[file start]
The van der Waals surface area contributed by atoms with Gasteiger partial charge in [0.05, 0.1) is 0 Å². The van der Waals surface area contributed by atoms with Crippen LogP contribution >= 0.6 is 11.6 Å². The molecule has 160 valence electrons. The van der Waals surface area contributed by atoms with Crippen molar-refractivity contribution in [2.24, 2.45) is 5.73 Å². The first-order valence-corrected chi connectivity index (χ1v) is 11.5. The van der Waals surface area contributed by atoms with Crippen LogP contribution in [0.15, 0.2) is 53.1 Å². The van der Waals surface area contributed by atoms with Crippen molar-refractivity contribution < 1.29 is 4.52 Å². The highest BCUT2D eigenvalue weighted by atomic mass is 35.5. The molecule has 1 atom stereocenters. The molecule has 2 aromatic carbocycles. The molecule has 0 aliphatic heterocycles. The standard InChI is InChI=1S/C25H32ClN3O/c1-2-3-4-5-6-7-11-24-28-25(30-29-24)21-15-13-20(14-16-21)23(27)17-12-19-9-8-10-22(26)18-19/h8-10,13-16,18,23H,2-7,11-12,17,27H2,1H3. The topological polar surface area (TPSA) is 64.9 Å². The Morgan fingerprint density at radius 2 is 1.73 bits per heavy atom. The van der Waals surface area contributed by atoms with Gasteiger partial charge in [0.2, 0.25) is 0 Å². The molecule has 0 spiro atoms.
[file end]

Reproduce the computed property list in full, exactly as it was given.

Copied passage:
The van der Waals surface area contributed by atoms with Gasteiger partial charge in [0.05, 0.1) is 0 Å². The van der Waals surface area contributed by atoms with Crippen LogP contribution >= 0.6 is 11.6 Å². The molecule has 160 valence electrons. The van der Waals surface area contributed by atoms with Crippen molar-refractivity contribution in [2.24, 2.45) is 5.73 Å². The first-order valence-corrected chi connectivity index (χ1v) is 11.5. The van der Waals surface area contributed by atoms with Crippen LogP contribution in [0.15, 0.2) is 53.1 Å². The van der Waals surface area contributed by atoms with Crippen molar-refractivity contribution < 1.29 is 4.52 Å². The highest BCUT2D eigenvalue weighted by atomic mass is 35.5. The molecule has 1 atom stereocenters. The molecule has 2 aromatic carbocycles. The molecule has 0 aliphatic heterocycles. The standard InChI is InChI=1S/C25H32ClN3O/c1-2-3-4-5-6-7-11-24-28-25(30-29-24)21-15-13-20(14-16-21)23(27)17-12-19-9-8-10-22(26)18-19/h8-10,13-16,18,23H,2-7,11-12,17,27H2,1H3. The topological polar surface area (TPSA) is 64.9 Å². The Morgan fingerprint density at radius 2 is 1.73 bits per heavy atom. The van der Waals surface area contributed by atoms with Gasteiger partial charge in [0.2, 0.25) is 0 Å². The molecule has 0 spiro atoms.